Funerary amulet depicting one of the Four Sons of Horus, Qebehsenuef

Ptolemaic Period

On view at The Met Fifth Avenue in Gallery 127

This falcon-headed figure represents the god Qebehsenuef, who protected the intestines. He is one of the four so-called sons of Horus that are often depicted as mummies, each with a different head. The sons of Horus were deities who protected the internal organs and are probably best known from their representations on the lids of the canopic jars that contained mummified viscera. They were also thought to assist in the process of mummification and to provide nourishment, possibly because they were associated with the internal organs. Thus they had a general protective function for the deceased. Here Qebehsenuef is depicted holding a long piece of fabric, which represents the linen used in the mummification ritual.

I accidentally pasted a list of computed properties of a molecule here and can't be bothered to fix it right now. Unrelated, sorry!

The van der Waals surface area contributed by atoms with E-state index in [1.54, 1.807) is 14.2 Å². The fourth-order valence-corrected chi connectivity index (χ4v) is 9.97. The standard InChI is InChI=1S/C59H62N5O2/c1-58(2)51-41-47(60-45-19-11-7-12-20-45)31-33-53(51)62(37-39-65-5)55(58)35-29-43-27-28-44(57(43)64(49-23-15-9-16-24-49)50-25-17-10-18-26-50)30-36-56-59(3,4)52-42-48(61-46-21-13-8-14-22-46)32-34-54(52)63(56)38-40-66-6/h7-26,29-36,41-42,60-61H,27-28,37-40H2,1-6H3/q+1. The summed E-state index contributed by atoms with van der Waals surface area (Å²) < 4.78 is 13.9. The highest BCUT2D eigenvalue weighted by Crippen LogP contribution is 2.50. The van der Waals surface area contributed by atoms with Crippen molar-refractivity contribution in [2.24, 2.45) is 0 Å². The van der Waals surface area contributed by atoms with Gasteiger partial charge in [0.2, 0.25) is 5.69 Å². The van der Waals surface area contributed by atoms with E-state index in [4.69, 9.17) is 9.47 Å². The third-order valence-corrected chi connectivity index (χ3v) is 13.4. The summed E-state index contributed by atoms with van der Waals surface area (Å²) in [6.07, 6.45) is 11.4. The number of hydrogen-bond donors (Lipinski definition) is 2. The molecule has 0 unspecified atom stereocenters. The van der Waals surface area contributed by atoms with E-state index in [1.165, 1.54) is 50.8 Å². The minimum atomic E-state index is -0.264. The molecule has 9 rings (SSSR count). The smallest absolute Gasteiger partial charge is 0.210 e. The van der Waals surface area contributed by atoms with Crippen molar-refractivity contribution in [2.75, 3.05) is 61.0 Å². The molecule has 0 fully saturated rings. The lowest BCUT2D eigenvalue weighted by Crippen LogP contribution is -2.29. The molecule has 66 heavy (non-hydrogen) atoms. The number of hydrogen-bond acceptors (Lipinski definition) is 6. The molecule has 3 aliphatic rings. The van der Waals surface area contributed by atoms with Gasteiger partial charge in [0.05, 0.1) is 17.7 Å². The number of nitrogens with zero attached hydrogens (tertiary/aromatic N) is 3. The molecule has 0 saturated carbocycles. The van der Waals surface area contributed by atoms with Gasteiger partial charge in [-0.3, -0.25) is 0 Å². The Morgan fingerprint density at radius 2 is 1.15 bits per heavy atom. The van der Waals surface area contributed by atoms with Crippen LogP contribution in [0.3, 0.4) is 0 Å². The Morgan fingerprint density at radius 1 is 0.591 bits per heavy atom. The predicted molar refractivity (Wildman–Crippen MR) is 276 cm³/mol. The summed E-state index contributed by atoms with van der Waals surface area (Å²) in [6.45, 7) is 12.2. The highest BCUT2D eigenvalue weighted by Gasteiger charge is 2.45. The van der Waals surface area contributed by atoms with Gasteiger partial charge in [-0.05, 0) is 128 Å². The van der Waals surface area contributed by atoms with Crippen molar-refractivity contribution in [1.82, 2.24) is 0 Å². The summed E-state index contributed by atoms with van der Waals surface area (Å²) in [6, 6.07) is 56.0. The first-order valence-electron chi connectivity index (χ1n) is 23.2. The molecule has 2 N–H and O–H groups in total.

Funerary amulet depicting one of the Four Sons of Horus, Qebehsenuef, Glass

Due to rights restrictions, this image cannot be enlarged, viewed at full screen, or downloaded.

Open Access

As part of the Met's Open Access policy, you can freely copy, modify and distribute this image, even for commercial purposes.


Public domain data for this object can also be accessed using the Met's Open Access API.